Archive | November 2009

Interested in Creating an Alternative Reality Games (ARG) for learning?

The elearning Guild’s Learning Solutions e-magazine recently published an article by Brandon Carson, Dolly Joseph, and Enzo Silva tilted “ARGs Leverage Intelligence: Improving Performance through Collaborative Play.

It is a worthwhile read. It includes some great examples of ARGs and a case study of an ARG implemented by Sun Learning Services (Sun Microsystems). Plus, there is practical advice regarding designing ARGs for learning, who should be on an ARG design team and their roles, and design risks.

FYI: You will need to log-in to the e-Learning Guild to access the e-magazine. If you are not a member, you can join as an Associate Member for free.

Here are few more resources on ARGs and learning:

Alternate Reality at the Smithsonian

Innovative Learning (including examples and design principles) – ARGs in Education & Training (contains resources for getting started and examples)

Series of video interviews regarding games and learning from Frontline (PBS)

Big Question – Presenting the Value of Social Media for Learning

Learning Circuit's Big QuestionLearning Circuit’s Big Question this month is “How do I communicate the value of social media as a learning tool to my organization?” In response, I have put together a list of strategies I feel are important and if done right can be effective.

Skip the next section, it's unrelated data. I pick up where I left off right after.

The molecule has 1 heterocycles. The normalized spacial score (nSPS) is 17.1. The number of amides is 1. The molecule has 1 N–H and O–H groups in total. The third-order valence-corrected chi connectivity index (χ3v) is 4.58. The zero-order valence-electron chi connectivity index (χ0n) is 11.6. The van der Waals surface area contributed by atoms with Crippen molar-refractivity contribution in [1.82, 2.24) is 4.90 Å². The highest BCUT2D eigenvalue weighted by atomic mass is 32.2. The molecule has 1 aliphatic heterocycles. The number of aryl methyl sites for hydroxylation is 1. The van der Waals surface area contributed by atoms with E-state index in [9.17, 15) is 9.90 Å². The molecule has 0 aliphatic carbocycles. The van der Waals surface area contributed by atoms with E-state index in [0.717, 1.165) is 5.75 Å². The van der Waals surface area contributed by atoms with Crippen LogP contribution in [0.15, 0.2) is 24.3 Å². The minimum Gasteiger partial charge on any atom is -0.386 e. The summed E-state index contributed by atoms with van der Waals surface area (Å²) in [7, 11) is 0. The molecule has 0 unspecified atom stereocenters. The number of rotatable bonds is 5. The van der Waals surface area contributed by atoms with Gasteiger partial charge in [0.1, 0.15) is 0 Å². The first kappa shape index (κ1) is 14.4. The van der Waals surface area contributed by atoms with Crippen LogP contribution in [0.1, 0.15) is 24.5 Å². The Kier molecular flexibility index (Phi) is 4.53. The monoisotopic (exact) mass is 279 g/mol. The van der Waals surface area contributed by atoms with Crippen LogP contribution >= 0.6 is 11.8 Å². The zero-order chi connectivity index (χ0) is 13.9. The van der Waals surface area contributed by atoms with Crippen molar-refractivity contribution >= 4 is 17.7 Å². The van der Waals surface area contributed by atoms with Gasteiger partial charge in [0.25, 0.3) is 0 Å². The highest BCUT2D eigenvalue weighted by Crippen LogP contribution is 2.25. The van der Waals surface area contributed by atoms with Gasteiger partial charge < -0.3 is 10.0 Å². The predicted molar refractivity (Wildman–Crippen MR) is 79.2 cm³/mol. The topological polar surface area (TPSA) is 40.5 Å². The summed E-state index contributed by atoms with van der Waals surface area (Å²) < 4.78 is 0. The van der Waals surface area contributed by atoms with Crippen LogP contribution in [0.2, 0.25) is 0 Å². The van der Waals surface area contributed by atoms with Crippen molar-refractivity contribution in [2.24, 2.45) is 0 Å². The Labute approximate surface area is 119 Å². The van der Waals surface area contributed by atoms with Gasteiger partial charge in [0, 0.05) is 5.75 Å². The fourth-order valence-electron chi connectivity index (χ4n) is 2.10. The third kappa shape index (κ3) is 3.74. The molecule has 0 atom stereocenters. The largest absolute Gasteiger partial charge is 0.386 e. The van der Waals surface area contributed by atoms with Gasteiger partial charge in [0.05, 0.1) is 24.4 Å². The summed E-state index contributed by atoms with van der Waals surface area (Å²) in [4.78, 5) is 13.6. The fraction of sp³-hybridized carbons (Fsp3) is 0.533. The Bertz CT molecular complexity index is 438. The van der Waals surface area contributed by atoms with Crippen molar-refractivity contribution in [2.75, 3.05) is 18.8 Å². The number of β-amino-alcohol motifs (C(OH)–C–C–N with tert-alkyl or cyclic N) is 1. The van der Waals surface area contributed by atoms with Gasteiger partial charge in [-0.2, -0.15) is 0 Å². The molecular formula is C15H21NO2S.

Management buy-in

  • Demo its use to decision makers.
  • Show them case studies (from your industry, if possible, and emphasize return on investment (ROI)).
  • Emphasize ROI again. Can it increase sales, reduce losses, limit errors, etc.?
  • Teach them how to use it and continually encourage them to use it.

Staff buy-in and prototyping

  • Get a willing group of staff to use and evaluate the prototype.
  • Make sure content/communications are relevant to its users.
  • Stay very involved in its implementation, facilitating discussion.
  • Get its users to help you market the course…creating a “buzz” about the initiative.
  • Document any success stories that come from the prototype and share with the entire organization.

Get IT buy-in early

  • We all now IT can sink your initiative quickly, so get yourself buy-in from a decision maker in the IT department.
  • Do as much leg work as you can before you bring it to IT. Not only will they appreciate any prerequisite work you have already done, but you will be that much closer to implementing the initiative.
  • Find numerous people in IT who are already using social media and ask them to use the prototype. They mayhelp you push the initiative through the possible IT bureaucracy and can provide additional evaluation and advice from a tech perspective.
  • Read more about Working With IT.

Communicating the value of social media and informal learning is far from an easy task and overcoming the challenges of getting management and staff on board differs with every organization…some are more open to it than others. Either way, communicating its value does not have any end point. Like any learning initiative, it needs constant encouragement.